About acute myeloid leukemia

Acute myeloid leukemia (AML) is a type of cancer that affects the bone marrow and blood. It is characterized by the rapid proliferation of abnormal myeloid precursor cells, leading to the suppression of normal blood cell production. AML is a heterogeneous disease with various subtypes, each with distinct clinical, genetic, and prognostic features.

Here are some key points about acute myeloid leukemia:

  1. Epidemiology: AML is the most common type of acute leukemia in adults, with the highest incidence among individuals aged 65 and older. It can also occur in children and younger adults, but it is less common in these age groups.
  2. Pathogenesis: The development of AML is typically preceded by genetic mutations or chromosomal abnormalities in hematopoietic stem cells or myeloid progenitor cells. These mutations disrupt normal hematopoiesis and lead to the uncontrolled proliferation of immature myeloid cells. Common genetic abnormalities in AML include mutations in genes such as FLT3, NPM1, and CEBPA, as well as chromosomal rearrangements involving genes like RUNX1, MLL, and PML-RARA.
  3. Clinical Presentation: The clinical presentation of AML can vary depending on factors such as the patient’s age, overall health, and subtype of AML. Common symptoms may include:
  • Fatigue and weakness
  • Shortness of breath
  • Easy bruising or bleeding
  • Fever and frequent infections
  • Bone pain or joint pain
  • Enlarged lymph nodes, liver, or spleen
  1. Diagnosis: Diagnosis of AML involves a combination of clinical evaluation, blood tests, bone marrow aspiration and biopsy, and genetic testing. Key diagnostic tests include:
  • Complete blood count (CBC) and peripheral blood smear
  • Bone marrow aspiration and biopsy to examine the morphology and genetic characteristics of leukemia cells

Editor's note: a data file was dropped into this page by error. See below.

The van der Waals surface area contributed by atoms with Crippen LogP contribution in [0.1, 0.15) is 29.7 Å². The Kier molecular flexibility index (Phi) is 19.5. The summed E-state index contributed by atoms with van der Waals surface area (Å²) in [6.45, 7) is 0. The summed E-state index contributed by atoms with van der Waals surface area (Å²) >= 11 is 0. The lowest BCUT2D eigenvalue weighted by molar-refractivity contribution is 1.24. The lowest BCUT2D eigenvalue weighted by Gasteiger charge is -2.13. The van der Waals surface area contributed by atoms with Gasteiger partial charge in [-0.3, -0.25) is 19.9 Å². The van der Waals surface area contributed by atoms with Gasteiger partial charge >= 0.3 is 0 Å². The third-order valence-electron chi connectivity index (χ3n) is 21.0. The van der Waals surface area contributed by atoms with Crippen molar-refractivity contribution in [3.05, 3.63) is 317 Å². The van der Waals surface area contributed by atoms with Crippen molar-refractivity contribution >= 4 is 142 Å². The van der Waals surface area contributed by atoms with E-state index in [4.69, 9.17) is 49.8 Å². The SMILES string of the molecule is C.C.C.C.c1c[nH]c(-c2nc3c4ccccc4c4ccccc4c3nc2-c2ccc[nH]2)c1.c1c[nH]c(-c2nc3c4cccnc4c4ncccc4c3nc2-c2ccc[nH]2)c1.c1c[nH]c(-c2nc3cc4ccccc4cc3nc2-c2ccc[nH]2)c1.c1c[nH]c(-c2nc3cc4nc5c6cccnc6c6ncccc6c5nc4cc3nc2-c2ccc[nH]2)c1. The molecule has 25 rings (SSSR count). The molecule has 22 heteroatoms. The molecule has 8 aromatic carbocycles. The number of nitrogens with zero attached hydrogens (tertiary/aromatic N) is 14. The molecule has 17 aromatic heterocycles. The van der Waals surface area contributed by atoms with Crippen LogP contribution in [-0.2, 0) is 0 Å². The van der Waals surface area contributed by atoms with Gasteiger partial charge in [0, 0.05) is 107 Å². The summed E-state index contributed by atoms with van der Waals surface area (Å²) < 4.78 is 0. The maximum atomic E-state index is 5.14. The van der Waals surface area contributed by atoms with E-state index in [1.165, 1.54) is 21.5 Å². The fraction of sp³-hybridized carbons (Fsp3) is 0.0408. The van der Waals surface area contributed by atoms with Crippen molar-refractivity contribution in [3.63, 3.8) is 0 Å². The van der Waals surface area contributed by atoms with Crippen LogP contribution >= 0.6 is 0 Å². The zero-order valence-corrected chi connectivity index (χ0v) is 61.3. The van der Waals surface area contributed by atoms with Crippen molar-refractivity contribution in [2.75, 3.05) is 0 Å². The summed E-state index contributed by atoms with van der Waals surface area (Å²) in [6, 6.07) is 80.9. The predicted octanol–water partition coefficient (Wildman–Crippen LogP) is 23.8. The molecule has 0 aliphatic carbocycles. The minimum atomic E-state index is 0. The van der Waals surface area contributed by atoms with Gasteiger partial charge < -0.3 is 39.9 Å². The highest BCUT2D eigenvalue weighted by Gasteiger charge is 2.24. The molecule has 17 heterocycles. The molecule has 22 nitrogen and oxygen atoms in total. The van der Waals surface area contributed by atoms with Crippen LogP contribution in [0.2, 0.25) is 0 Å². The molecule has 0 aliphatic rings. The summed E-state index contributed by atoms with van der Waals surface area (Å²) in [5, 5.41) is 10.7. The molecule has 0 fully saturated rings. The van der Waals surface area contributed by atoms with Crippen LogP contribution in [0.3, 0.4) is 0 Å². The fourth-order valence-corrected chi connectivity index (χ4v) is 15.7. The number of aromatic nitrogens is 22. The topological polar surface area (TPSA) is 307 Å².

• Flow cytometry and immunophenotyping to identify specific cell surface markers expressed by the leukemia cells
  • Cytogenetic analysis and molecular testing to detect chromosomal abnormalities and genetic mutations associated with AML
  1. Treatment: Treatment of AML typically involves induction chemotherapy to achieve remission, followed by consolidation therapy to prevent relapse and maintenance therapy for eligible patients. Chemotherapy regimens may include combinations of cytarabine and anthracycline drugs. Allogeneic stem cell transplantation may be considered for eligible patients, particularly those with high-risk disease or who have relapsed after initial therapy. Targeted therapies, such as FLT3 inhibitors or IDH inhibitors, may be used in combination with chemotherapy for patients with specific genetic mutations.
  2. Prognosis: The prognosis for AML varies depending on factors such as the patient’s age, cytogenetic and molecular characteristics of the leukemia cells, and response to treatment. Overall, AML is associated with a poor prognosis, particularly in older adults and patients with high-risk disease features. However, recent advances in treatment, including targeted therapies and stem cell transplantation, have improved outcomes for some patients with AML.

In summary, acute myeloid leukemia is a complex and aggressive hematologic malignancy that requires a multidisciplinary approach to diagnosis and treatment. Close collaboration among hematologists, oncologists, pathologists, and other healthcare professionals is essential to optimize patient care and improve outcomes for individuals affected by this disease.